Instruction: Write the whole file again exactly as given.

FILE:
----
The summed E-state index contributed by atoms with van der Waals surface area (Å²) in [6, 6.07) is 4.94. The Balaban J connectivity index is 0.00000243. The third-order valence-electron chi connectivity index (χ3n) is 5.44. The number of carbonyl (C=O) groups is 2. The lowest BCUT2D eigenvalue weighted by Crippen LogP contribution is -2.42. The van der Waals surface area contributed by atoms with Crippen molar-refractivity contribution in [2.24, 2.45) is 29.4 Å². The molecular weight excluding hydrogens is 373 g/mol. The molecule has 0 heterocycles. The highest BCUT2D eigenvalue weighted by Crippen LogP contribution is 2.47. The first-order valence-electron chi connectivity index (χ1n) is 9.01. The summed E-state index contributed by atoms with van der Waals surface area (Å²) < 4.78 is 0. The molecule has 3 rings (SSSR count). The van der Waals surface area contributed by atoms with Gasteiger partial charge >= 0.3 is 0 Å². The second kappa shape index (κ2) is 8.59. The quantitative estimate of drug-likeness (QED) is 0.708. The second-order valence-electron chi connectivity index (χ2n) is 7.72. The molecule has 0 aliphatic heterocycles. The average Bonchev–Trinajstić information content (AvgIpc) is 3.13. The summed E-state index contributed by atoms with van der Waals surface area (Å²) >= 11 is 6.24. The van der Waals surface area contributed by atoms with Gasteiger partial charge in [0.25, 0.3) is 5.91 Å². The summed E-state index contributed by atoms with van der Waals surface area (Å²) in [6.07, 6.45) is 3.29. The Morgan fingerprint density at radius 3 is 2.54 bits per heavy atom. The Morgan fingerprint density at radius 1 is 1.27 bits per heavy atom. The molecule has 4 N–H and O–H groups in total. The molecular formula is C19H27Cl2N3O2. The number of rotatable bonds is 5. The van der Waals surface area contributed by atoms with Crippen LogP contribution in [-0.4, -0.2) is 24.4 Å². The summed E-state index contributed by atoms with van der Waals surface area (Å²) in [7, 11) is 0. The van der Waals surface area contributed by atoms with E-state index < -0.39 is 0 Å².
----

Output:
The summed E-state index contributed by atoms with van der Waals surface area (Å²) in [6, 6.07) is 4.94. The Balaban J connectivity index is 0.00000243. The third-order valence-electron chi connectivity index (χ3n) is 5.44. The number of carbonyl (C=O) groups is 2. The lowest BCUT2D eigenvalue weighted by Crippen LogP contribution is -2.42. The van der Waals surface area contributed by atoms with Crippen molar-refractivity contribution in [2.24, 2.45) is 29.4 Å². The molecular weight excluding hydrogens is 373 g/mol. The molecule has 0 heterocycles. The highest BCUT2D eigenvalue weighted by Crippen LogP contribution is 2.47. The first-order valence-electron chi connectivity index (χ1n) is 9.01. The summed E-state index contributed by atoms with van der Waals surface area (Å²) < 4.78 is 0. The molecule has 3 rings (SSSR count). The van der Waals surface area contributed by atoms with Gasteiger partial charge >= 0.3 is 0 Å². The second kappa shape index (κ2) is 8.59. The quantitative estimate of drug-likeness (QED) is 0.708. The second-order valence-electron chi connectivity index (χ2n) is 7.72. The molecule has 0 aliphatic heterocycles. The average Bonchev–Trinajstić information content (AvgIpc) is 3.13. The summed E-state index contributed by atoms with van der Waals surface area (Å²) >= 11 is 6.24. The van der Waals surface area contributed by atoms with Gasteiger partial charge in [0.25, 0.3) is 5.91 Å². The summed E-state index contributed by atoms with van der Waals surface area (Å²) in [6.07, 6.45) is 3.29. The Morgan fingerprint density at radius 3 is 2.54 bits per heavy atom. The Morgan fingerprint density at radius 1 is 1.27 bits per heavy atom. The molecule has 4 N–H and O–H groups in total. The molecular formula is C19H27Cl2N3O2. The number of rotatable bonds is 5. The van der Waals surface area contributed by atoms with Crippen LogP contribution in [-0.4, -0.2) is 24.4 Å². The summed E-state index contributed by atoms with van der Waals surface area (Å²) in [7, 11) is 0. The van der Waals surface area contributed by atoms with E-state index < -0.39 is 0 Å².